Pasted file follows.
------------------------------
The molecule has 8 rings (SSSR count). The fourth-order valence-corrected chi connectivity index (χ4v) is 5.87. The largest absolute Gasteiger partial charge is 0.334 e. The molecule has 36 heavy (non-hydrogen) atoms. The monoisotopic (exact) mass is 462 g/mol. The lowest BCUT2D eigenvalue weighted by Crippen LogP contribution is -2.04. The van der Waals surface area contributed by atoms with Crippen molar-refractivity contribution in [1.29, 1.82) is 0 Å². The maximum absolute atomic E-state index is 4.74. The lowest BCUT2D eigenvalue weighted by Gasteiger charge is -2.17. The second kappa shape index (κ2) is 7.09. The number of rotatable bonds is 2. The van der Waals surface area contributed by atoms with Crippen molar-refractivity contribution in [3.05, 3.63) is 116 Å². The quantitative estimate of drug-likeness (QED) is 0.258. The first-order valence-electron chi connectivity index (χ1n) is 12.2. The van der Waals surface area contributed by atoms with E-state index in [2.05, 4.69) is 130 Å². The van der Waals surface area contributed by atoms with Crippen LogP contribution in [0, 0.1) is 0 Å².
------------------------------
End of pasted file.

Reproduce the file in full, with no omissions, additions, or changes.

The molecule has 8 rings (SSSR count). The fourth-order valence-corrected chi connectivity index (χ4v) is 5.87. The largest absolute Gasteiger partial charge is 0.334 e. The molecule has 36 heavy (non-hydrogen) atoms. The monoisotopic (exact) mass is 462 g/mol. The lowest BCUT2D eigenvalue weighted by Crippen LogP contribution is -2.04. The van der Waals surface area contributed by atoms with Crippen molar-refractivity contribution in [1.29, 1.82) is 0 Å². The maximum absolute atomic E-state index is 4.74. The lowest BCUT2D eigenvalue weighted by Gasteiger charge is -2.17. The second kappa shape index (κ2) is 7.09. The number of rotatable bonds is 2. The van der Waals surface area contributed by atoms with Crippen molar-refractivity contribution in [3.05, 3.63) is 116 Å². The quantitative estimate of drug-likeness (QED) is 0.258. The first-order valence-electron chi connectivity index (χ1n) is 12.2. The van der Waals surface area contributed by atoms with E-state index in [2.05, 4.69) is 130 Å². The van der Waals surface area contributed by atoms with Crippen LogP contribution in [0, 0.1) is 0 Å².